• Re. Norma, I would have expected to agree — but in fact, on this record (and probably on only this record), find it acceptable. As the sleeve notes point out, what she does is in fact very similar to the use of the voice in some Indian classical music… Anyway, c’mon, it’s a well-produced audiophile reissue for fifteen quid! You want all this and no voices? Damned hard crowd to please, here at LJC 🙂


  5. Indian percussion instruments and some sitar used in conjunction with modern jazz and avant garde jazz can work really well in the hands of good musicians,composers and arrangers.

    A great example of this can be heard in the collaboration between Don Cherry and Colin Walcott on the ECM label back in the 70s.


    • Aha, I now have a rival, The Saxophone Detective! Well spotted, Simon. I hear Don Rendell on soprano saxophone from the opening. Part way through a second horn comes in, different register, alto fits the bill, and it’s not Rendell’s vocabulary. In addition to vibes and piano, Branscome also played alto, confirms his Wiki, you recognise his voice. Don Rendell was listed as playing just “saxophone”, omitting the type of saxophone, so covering all bases.

      The personnel/instrument errors almost certainly originate from the 2006 Vocalion CD issue, which came with” well researched and informative liner notes by D’Silva’s guitarist son, Stephano” according to Chris May (All About Jazz, February 2006). I suspect the original tape box lacked session documentation, hence personnel errors and the absence of the date of the recording session.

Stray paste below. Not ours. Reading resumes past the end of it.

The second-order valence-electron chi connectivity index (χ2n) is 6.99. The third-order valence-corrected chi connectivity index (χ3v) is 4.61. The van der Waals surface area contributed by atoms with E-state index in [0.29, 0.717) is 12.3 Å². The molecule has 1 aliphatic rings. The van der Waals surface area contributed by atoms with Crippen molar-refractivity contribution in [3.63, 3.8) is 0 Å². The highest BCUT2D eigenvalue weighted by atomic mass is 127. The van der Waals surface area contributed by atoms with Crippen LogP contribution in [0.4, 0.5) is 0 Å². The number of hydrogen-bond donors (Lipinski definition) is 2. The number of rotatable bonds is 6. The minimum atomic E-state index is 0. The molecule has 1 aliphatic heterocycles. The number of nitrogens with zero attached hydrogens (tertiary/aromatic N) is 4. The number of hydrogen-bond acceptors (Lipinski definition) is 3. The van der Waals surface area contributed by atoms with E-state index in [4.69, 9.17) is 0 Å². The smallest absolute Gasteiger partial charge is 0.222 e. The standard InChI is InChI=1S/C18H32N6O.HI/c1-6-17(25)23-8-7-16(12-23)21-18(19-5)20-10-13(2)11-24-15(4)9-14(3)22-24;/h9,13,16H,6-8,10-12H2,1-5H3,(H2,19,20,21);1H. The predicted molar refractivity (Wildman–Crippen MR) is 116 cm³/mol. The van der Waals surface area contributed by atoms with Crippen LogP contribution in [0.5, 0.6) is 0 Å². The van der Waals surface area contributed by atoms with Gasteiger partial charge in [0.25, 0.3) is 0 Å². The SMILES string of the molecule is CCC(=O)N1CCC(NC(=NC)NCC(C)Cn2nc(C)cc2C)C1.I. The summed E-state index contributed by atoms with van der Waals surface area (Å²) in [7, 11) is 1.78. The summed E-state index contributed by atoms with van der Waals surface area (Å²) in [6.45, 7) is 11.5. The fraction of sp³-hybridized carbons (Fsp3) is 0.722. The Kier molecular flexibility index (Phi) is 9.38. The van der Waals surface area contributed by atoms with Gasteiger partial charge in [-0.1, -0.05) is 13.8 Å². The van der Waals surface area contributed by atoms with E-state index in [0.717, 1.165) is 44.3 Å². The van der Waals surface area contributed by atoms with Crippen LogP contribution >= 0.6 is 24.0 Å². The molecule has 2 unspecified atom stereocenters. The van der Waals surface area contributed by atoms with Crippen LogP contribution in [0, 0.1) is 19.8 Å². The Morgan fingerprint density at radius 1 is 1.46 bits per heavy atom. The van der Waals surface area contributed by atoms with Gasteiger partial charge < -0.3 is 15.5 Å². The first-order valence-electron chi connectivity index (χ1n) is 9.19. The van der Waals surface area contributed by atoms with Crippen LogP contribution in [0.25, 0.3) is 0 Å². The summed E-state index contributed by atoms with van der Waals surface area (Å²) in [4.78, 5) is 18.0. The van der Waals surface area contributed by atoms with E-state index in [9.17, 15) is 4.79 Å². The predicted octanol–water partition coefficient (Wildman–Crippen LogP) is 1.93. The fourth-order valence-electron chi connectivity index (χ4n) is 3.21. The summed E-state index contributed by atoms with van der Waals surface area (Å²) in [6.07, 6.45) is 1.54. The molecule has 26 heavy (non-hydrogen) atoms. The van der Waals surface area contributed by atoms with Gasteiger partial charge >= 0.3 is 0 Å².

Game set and match, Spillett.


  6. 1/4″ 15ips was still the standard mixdown format in the 1970s and 1/2″ 30ips only became common in the 1980s. The Ampex 440B—one of the more common decks used for mixdowns in the early 70s—was available in many configurations, but not 1/2″ 30ips two track. It’s certainly possible Lansdowne was using a 1/2″ 30ips machine of some kind, but this wasn’t yet the standard. The Great British Recording Studios book has a Lansdowne chapter, but unfortunately I don’t have a copy with me right now. That should have a list of what equipment they were using at the time.


    • Great, I welcome more information, thank you, Justin. Anyone with the Lansdowne chapter of this book please chip in. The recordings are so good (those Columbia Magic Notes/Lansdowne Series ) I would love to know what the underlying technology was.


      • Unfortunately the Great British Recording Studios doesn’t specifically list a mix-down tape machine for Lansdowne. A Studer A80 16 track was installed in 1972, previous to this a Scully 284-8 (8 track) was installed in 1967.

        A further note mentions the Studer A80 was produced from 1970 until 1988, and was ubiquitous in recording studios not only for its sound quality but also its versatility. It could be ordered in any tape width from 1/8” to 2”, and for any number of tracks from 2 (or half track) to 24. The most popular configurations were 1/4” and 1/2” 2 track models; 1” 8 track; and 2” 16 and 24 track models.

        Main microphones at Lansdowne were Neumann U87; Neumann U67 (both FET and valve); Neumann U47 (both FET and valve); Neumann K54s (usually used for acoustic bass) and Neumann M49s (used primarily on brass).

        Hope this is of some interest to you.